literal English translation of the Korean translation
north-and west-and south-is all good hunting-grouds-but east-toward go –ing-is forbid-ed be. metal-is finding to-do not-if death’s place-toward going –ing-is all forbid-ed be. also metal-with contact-do person-is preist-or priest’s son-be only-must-be be. contact after-is metal-only not contactor also perufied-must do. this-thing-is rule-and law-is; that-things-are(is) well make-done. great river-is cross god-s’s world-be eye-be contain thing-is most strictly forbid-ed be. we-are that place-‘s name-be mouth-at contain-do not-only we-be all that name-be know be. spirits-and demons-be live-be place-is that-place-it-is—great fire’s traces-are left be place-is that-place-be. this-things-are forbid-ed—this-things-are time-be begin-ed when-since forbid-ed be.
I'm a bilingual person, I am inherently interested in differences among distinct languages. The languages I speak fluently are Korean and English, for I had lived in Korea for 14 years before I moved to the United States 3 years ago.
It might digress a little bit, but just like Holden in The Catcher in the Rye, I like the line of thought flowing as free as a flying bird. So let's begin my line of thought.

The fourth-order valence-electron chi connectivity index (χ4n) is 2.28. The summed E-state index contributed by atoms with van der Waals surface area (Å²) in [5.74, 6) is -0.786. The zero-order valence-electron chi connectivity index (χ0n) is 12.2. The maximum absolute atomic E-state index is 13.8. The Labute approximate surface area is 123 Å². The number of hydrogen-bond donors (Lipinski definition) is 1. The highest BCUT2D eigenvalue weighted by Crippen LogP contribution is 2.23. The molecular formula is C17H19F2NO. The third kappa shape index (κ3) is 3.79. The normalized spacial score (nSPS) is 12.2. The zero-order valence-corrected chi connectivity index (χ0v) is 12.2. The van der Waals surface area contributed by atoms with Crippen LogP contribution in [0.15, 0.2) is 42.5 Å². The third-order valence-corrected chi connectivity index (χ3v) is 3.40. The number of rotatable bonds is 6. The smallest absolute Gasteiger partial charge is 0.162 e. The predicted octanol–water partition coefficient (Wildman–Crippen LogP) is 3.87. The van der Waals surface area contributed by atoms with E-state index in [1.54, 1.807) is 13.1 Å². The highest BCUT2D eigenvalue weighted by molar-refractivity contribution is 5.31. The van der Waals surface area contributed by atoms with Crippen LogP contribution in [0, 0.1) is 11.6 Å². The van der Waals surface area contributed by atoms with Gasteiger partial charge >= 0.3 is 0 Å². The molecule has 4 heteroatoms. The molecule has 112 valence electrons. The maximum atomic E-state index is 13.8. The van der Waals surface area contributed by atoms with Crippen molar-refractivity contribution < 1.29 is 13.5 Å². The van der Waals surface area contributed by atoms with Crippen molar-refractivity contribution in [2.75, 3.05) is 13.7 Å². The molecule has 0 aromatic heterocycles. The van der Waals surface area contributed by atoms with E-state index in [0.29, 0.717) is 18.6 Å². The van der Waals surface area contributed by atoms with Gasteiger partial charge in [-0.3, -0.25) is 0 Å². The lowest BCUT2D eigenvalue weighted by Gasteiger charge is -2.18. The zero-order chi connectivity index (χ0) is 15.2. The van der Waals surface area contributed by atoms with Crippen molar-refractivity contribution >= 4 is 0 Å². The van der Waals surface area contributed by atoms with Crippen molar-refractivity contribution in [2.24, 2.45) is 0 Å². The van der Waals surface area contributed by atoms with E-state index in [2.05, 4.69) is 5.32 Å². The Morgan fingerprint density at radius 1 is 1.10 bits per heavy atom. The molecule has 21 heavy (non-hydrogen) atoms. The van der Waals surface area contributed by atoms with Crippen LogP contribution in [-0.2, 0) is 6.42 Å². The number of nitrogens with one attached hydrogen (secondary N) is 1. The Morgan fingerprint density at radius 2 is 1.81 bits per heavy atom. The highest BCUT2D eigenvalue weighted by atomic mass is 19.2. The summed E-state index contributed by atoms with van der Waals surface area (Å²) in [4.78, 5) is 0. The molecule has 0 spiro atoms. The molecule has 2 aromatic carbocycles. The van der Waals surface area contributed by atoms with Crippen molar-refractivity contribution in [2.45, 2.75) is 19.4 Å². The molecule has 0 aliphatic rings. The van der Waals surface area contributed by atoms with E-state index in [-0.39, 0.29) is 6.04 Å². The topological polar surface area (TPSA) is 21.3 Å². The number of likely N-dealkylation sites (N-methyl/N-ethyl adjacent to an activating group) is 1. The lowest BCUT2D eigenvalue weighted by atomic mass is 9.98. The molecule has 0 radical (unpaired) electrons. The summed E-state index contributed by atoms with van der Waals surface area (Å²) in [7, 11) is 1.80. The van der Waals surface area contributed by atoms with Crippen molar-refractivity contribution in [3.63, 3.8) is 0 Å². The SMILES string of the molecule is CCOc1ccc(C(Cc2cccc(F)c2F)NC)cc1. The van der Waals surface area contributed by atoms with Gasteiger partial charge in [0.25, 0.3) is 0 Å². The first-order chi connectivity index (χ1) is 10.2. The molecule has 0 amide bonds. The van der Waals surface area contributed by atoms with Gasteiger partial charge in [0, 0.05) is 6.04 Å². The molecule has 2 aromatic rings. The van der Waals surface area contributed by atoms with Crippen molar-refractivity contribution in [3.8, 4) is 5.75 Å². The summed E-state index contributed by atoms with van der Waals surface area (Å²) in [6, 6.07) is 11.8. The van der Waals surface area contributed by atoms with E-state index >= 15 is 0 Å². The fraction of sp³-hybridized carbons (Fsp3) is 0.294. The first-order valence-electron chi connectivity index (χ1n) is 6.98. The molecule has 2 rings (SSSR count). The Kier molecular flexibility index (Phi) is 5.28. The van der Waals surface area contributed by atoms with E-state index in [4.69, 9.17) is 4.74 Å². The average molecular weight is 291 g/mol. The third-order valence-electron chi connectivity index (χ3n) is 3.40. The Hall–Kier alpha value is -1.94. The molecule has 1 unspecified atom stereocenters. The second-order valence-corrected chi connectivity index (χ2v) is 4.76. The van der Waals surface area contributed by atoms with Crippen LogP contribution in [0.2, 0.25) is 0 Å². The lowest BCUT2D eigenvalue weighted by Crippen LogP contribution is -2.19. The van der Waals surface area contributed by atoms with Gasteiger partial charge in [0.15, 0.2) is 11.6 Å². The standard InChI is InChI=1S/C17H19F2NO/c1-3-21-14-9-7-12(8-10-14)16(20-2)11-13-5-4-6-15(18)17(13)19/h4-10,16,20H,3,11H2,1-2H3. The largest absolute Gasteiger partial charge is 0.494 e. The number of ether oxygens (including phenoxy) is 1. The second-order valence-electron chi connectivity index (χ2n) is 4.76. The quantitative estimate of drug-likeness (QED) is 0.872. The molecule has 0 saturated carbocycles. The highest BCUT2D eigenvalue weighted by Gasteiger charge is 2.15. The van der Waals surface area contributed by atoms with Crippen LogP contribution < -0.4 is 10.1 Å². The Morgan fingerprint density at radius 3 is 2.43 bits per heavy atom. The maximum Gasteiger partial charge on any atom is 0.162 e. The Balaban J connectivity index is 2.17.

Since I had lived for 14 years in Korea, my brain is basically wired in Korean way. However, last 3 years' rich exposure to English, I can now consider myself fluent in both languages, although my English would not be equivalent to that of a native English speaker.
First of all, the two languages, Korean and English, are so different both in grammar and in word origins that you cannot perform literal translation between the two languages. For example, to describe the weather, English speakers would say, "It is hot," whereas Korean speakers would say, "날씨가 덥다," or "The weather is hot." However the translation I just performed for the simple sentence, "It is hot," is not even literal itself. To dissect the Korean sentence "날씨가 덥다," I can divide it into grammatical parts to compare them directly to their counterparts in the English sentence, "It is hot."